Here in Orderville the weather reports are never right. Its been warming up everyday since the storm in early December. Days when it was only supposed to be in the late 40's it has been in the upper 60's. I lived/worked in Jackson Hole WY for 32 summers and the weather reports were never right there either.

I worked in Zion from mid April to mid August the summer of 2007 and used to hike the narrows on almost all my days of because in summer it gets so hot in Zion. I would start at the Temple of Sinawava and walk up along the river bank crossing back and forth until I got to the end of the River Walk trail. Then I would walk up the opposite side from the tourist route where they walked through the shallowest parts of the stream. Often times walking or swimming through the water where it was deep and swift. I wore light shorts and a T-shirt and sandals. People would see me in the deep water, especially when it was over my head against the opposite wall from them and ask if the water was not cold. And I would say yes, but that to me was the reason to go through the deep water. Plus I always had the deep sides to myself, no line hiking with all the others. 

I have only been just above Big Springs a ways past Orderville Canyon. I once did the narrows in mid November when the water while still thawed was very cold and I still waded through the deepest areas. On one trip in 2005 the only place the sun shown down into the canyon was one brief section where Mystery Canyon came in and it lasted only about 12 minutes while I stood in the sun and warmed up after being in the water for 5 hours up and back.

I have never used a wet/dry suit. Just Teva sandals,running shorts and T-shirts and a hat. I usually find a walking stick at the River Walk end for stabilization. 

I rarely get to Zion except in the off season as I work at the Thunderbird Lodge over here at Mt Carmel Jct and I only have a bicycle which are not allowed through the tunnel. I usually hike over here in the Barracks/Parunuweap, East Zion canyons, all the slot canyons in the White Cliffs east of highway 89 between Kanab and Glendale and the plateau/benches like Glendale and Skutumpah and up Muddy Creek, down Mineral and Meadow,Miners Gulch, Monument and Poverty Wash. Being in Zion I don't know if you get over here to the east side but if you ever want to see some other places with narrows,slots and fine beautiful side canyons look me up either at the Thunderbird or my place up here in Orderville, send me an email or message me here at Trailspace. There are many fine slots like Upper and Lower Red Cave,Spring Calf Pasture and Red Hollow, Red Canyon (between MT Carmel and Kanab) the Barracks/Parunuweap and all its side canyons with many narrow slots and all the high country.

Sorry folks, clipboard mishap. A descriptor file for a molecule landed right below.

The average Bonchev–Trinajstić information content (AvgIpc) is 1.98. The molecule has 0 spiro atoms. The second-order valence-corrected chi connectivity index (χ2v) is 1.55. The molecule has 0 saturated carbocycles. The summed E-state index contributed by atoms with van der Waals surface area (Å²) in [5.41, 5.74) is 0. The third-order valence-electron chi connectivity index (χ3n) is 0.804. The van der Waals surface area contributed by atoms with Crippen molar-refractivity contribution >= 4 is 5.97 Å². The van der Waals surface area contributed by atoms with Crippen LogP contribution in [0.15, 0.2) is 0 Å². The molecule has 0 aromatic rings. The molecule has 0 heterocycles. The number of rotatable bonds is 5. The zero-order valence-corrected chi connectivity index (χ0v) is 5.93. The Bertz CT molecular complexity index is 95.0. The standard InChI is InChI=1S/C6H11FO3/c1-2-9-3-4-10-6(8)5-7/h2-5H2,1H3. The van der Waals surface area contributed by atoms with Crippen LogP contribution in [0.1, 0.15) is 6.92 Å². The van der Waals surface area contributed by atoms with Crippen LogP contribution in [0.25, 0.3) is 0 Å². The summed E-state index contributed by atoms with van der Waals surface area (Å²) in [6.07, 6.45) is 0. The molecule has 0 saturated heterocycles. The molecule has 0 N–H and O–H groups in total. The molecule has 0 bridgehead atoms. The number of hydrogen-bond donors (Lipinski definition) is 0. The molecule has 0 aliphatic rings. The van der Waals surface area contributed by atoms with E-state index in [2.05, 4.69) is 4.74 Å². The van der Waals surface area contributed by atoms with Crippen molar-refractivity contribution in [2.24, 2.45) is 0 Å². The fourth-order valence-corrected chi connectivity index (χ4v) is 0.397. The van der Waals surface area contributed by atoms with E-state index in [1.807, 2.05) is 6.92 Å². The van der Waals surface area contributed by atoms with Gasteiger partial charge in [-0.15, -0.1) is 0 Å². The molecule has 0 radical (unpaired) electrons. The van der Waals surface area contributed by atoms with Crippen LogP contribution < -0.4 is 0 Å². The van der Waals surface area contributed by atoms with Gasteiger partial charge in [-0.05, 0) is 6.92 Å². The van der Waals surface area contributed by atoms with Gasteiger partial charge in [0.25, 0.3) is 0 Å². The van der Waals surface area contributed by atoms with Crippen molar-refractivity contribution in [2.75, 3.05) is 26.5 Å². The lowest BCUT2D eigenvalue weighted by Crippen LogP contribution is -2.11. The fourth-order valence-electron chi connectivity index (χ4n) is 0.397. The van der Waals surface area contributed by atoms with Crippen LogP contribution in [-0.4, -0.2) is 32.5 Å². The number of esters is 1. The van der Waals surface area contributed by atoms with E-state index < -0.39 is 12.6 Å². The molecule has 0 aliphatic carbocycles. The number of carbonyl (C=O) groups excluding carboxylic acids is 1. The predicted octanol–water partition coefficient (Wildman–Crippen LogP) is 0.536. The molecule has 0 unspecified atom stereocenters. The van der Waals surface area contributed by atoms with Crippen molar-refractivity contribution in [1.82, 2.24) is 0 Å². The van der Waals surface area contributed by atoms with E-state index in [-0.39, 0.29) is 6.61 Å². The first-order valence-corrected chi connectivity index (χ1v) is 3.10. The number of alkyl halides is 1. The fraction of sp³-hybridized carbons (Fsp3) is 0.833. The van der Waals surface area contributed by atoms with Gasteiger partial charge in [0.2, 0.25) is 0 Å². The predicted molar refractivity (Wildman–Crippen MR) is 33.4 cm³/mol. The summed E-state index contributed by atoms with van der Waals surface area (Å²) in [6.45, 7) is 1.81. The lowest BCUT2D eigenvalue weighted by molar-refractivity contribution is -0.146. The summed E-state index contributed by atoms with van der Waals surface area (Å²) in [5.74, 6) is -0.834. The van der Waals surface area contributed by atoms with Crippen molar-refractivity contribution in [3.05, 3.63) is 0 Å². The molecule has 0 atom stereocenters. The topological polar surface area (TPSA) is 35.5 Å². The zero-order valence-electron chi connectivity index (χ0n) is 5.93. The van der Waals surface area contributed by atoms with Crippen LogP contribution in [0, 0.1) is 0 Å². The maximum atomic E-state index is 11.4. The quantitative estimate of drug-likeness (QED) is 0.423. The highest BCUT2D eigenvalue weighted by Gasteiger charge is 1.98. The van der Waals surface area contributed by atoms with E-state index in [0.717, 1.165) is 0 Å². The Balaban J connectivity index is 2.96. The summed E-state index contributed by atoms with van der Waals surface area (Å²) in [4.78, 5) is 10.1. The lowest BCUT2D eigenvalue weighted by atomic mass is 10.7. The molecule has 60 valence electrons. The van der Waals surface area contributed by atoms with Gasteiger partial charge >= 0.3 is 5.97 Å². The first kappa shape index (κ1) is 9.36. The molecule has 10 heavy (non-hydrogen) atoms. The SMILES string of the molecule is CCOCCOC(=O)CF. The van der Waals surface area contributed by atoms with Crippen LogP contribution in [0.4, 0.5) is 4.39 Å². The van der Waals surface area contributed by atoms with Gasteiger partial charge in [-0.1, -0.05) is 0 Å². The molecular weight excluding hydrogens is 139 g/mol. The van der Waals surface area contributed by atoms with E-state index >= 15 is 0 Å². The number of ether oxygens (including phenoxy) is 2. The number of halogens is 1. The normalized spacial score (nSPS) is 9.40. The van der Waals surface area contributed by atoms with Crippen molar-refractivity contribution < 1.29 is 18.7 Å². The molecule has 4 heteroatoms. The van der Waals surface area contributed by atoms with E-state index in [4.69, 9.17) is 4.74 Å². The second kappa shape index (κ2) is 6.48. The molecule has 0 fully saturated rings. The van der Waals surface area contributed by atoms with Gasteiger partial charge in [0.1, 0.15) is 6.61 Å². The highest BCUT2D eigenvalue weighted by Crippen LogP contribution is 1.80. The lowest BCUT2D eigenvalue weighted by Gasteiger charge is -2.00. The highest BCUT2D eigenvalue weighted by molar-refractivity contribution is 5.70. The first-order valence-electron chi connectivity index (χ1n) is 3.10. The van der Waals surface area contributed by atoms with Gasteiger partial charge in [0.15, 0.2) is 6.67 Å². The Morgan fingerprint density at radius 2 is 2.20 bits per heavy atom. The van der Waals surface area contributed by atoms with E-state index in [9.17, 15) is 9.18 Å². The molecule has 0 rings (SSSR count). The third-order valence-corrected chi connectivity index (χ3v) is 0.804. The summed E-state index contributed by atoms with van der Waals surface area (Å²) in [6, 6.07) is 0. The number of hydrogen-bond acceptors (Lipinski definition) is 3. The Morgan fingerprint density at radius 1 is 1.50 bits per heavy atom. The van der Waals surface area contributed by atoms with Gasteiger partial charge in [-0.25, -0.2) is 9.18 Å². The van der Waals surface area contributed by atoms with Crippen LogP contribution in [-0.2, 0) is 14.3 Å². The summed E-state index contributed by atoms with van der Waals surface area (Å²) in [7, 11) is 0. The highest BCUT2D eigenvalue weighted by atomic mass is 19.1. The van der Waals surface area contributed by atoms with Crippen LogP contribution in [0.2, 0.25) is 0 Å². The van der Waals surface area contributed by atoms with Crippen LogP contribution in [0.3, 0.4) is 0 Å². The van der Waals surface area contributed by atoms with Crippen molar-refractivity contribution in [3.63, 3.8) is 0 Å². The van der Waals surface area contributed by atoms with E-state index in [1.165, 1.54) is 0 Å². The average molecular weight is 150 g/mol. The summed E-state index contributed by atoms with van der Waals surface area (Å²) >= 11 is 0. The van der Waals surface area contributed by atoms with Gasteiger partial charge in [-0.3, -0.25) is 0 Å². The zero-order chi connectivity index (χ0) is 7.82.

In the last 37 years I spent an average of 276 days/nights a year either backpacking or bicycle touring from Labor Day to Memorial Day every year, working just the 90's days of summer June,July and August since 1982. I hiked the Grand Canyon for 20 years anytime from October to April. 

WOW!!!!! This is sooooooo cooooool! Thanks so much for sharing!

Love the pictures! Thanks for sharing, James.

Very refreshing! Winter canyoneering, hmm. I guess if you were to go steeper, wetter, colder you'd be talking dry suits, ice axes, and crampons. Could get interesting...


I get over to your side occasionally, I'm actually in the process of getting a key to some private property that access's the red cave area (not Del Tait's property) I used to guide a little in Diana's Throne and the Parunaweap (Rock Canyon). I would love to get into some more exploration over there. I'll definitely get a hold of you this spring/summer if I get some free time.

What is the water depth like in the winter?


Does the floatation from a wet or dry suit make it difficult to keep on your feet?


The water depth normally is about knee deep or less. There are pockets of water occasionally that can reach waist to chest high. During spring runoff the levels are a lot higher.

A dry suit this time of year is not a problem, you normally don't become bouyant until it starts getting over your waist.  It is fun in some of the areas to just lay down and float on your back. Floating in a dry suit is a great way to view The Narrows

September 29, 2020